Totem pole

Proclaimed in 1990, November is Native American Heritage Month and we encourage you to learn more about its history and cultural significance. Congress chose this month because it concludes the traditional harvest season and was generally a time of thanksgiving and celebration for Native American tribes.

Seattle’s roots are that of its namesake: Chief Seattle, of the Suquamish and Duwamish people. Today, Native American stories, art, language, and culture influence much of our experience throughout the United States. Understanding and appreciating our region’s history is vital in order to move all communities forward in prosperity.

While many organizations such as Visit Seattle and Daybreak Star Indian Culture Center have a full schedule of events to educate people about the history and contributions of Native American communities to our booming region, we're especially proud of the work Chief Seattle Club (CSC) is doing.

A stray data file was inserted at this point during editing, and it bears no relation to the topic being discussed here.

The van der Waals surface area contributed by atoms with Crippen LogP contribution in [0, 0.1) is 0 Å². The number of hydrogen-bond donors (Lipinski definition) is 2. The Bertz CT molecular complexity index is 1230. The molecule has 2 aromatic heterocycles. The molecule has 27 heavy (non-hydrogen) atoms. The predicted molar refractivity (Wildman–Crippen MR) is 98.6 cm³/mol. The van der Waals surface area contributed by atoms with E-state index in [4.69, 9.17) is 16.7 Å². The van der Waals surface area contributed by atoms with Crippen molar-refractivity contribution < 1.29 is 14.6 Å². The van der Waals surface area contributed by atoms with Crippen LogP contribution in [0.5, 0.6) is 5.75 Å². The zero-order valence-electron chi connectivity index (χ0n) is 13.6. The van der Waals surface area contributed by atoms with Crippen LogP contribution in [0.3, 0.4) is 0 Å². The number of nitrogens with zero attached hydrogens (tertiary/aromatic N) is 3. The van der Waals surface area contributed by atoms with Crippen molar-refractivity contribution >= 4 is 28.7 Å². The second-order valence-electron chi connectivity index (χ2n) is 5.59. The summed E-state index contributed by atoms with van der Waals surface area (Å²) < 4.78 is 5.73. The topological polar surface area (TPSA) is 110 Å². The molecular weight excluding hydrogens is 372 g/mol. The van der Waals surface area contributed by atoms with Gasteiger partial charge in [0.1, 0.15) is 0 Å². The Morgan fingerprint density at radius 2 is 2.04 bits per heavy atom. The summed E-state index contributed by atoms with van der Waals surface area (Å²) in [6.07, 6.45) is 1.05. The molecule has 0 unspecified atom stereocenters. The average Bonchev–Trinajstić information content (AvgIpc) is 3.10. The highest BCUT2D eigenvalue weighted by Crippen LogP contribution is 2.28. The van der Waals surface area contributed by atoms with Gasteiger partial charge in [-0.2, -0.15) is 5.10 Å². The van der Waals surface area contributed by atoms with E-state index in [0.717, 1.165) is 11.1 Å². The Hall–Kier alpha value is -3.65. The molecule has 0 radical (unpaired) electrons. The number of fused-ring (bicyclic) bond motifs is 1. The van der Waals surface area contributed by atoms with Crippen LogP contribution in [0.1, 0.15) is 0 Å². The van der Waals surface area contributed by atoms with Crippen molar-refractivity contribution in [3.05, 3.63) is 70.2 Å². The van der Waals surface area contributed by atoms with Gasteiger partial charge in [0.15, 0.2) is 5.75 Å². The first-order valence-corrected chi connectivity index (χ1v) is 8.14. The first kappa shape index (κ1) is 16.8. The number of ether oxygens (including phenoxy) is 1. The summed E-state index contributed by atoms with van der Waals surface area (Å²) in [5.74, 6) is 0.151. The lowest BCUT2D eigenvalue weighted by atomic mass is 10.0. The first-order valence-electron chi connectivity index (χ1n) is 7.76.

The Chief Seattle Club (CSC) is dedicated to physically and spiritually supporting American Indian and Alaska Native people. “We believe in the power of ancestral ways, and preserving them means fostering a sense of community among those without one to call their own.”

CSC provides hot meals, health and wellness services, social workers, homeless and transitional services, computer access, traditional and cultural services, legal assistance, a Native art program and gallery, outings to tribes and museums, and more to Native Americans in need.

To learn more about Chief Seattle Club or get involved with this important work, click here.

Looking for educational experiences? Visit Seattle recommends art exhibits at the Burke Museum, Seattle Art Museum, Stonington Gallery, and Steinbrueck Native Gallery. The Duwamish Longhouse and Cultural Center is worth a visit, as are regional tribal cultural facilities such as a Suquamish Museum and the Tulalip Tribes’ Hibulb Cultural Center. Download Visit Seattle’s Native American Heritage Guide for more.